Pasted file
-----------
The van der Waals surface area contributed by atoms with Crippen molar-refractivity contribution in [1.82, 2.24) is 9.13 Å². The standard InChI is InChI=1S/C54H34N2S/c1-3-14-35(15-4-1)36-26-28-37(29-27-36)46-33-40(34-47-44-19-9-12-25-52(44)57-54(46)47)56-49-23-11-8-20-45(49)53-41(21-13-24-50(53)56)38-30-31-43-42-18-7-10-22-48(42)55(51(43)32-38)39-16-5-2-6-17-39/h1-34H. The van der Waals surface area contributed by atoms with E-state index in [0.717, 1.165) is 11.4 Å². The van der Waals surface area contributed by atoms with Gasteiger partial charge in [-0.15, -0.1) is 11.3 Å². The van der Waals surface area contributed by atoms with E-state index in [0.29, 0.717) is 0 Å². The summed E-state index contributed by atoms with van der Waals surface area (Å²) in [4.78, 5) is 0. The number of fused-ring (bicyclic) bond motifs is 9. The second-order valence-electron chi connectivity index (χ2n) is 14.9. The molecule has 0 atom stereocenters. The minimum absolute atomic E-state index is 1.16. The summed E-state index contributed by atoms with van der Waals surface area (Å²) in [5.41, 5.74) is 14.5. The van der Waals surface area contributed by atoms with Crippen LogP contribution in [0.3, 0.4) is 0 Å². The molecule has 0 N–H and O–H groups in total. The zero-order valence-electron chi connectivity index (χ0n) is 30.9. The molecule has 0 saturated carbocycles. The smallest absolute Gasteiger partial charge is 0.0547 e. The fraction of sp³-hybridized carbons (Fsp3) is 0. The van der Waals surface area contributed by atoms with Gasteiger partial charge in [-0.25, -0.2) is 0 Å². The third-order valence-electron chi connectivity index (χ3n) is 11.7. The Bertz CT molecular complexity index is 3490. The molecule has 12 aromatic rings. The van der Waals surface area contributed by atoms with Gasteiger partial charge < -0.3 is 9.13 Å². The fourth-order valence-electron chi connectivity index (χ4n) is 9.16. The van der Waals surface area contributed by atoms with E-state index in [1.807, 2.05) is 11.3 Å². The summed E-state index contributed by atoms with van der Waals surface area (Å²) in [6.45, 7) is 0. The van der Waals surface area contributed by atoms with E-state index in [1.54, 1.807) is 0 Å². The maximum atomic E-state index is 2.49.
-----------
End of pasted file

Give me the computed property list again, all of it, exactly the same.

The van der Waals surface area contributed by atoms with Crippen molar-refractivity contribution in [1.82, 2.24) is 9.13 Å². The standard InChI is InChI=1S/C54H34N2S/c1-3-14-35(15-4-1)36-26-28-37(29-27-36)46-33-40(34-47-44-19-9-12-25-52(44)57-54(46)47)56-49-23-11-8-20-45(49)53-41(21-13-24-50(53)56)38-30-31-43-42-18-7-10-22-48(42)55(51(43)32-38)39-16-5-2-6-17-39/h1-34H. The van der Waals surface area contributed by atoms with E-state index in [0.717, 1.165) is 11.4 Å². The van der Waals surface area contributed by atoms with Gasteiger partial charge in [-0.15, -0.1) is 11.3 Å². The van der Waals surface area contributed by atoms with E-state index in [0.29, 0.717) is 0 Å². The summed E-state index contributed by atoms with van der Waals surface area (Å²) in [4.78, 5) is 0. The number of fused-ring (bicyclic) bond motifs is 9. The second-order valence-electron chi connectivity index (χ2n) is 14.9. The molecule has 0 atom stereocenters. The minimum absolute atomic E-state index is 1.16. The summed E-state index contributed by atoms with van der Waals surface area (Å²) in [5.41, 5.74) is 14.5. The van der Waals surface area contributed by atoms with Crippen LogP contribution in [0.3, 0.4) is 0 Å². The molecule has 0 N–H and O–H groups in total. The zero-order valence-electron chi connectivity index (χ0n) is 30.9. The molecule has 0 saturated carbocycles. The smallest absolute Gasteiger partial charge is 0.0547 e. The fraction of sp³-hybridized carbons (Fsp3) is 0. The van der Waals surface area contributed by atoms with Gasteiger partial charge in [-0.25, -0.2) is 0 Å². The third-order valence-electron chi connectivity index (χ3n) is 11.7. The Bertz CT molecular complexity index is 3490. The molecule has 12 aromatic rings. The van der Waals surface area contributed by atoms with Gasteiger partial charge < -0.3 is 9.13 Å². The fourth-order valence-electron chi connectivity index (χ4n) is 9.16. The van der Waals surface area contributed by atoms with E-state index in [1.807, 2.05) is 11.3 Å². The summed E-state index contributed by atoms with van der Waals surface area (Å²) in [6.45, 7) is 0. The van der Waals surface area contributed by atoms with E-state index in [1.54, 1.807) is 0 Å². The maximum atomic E-state index is 2.49.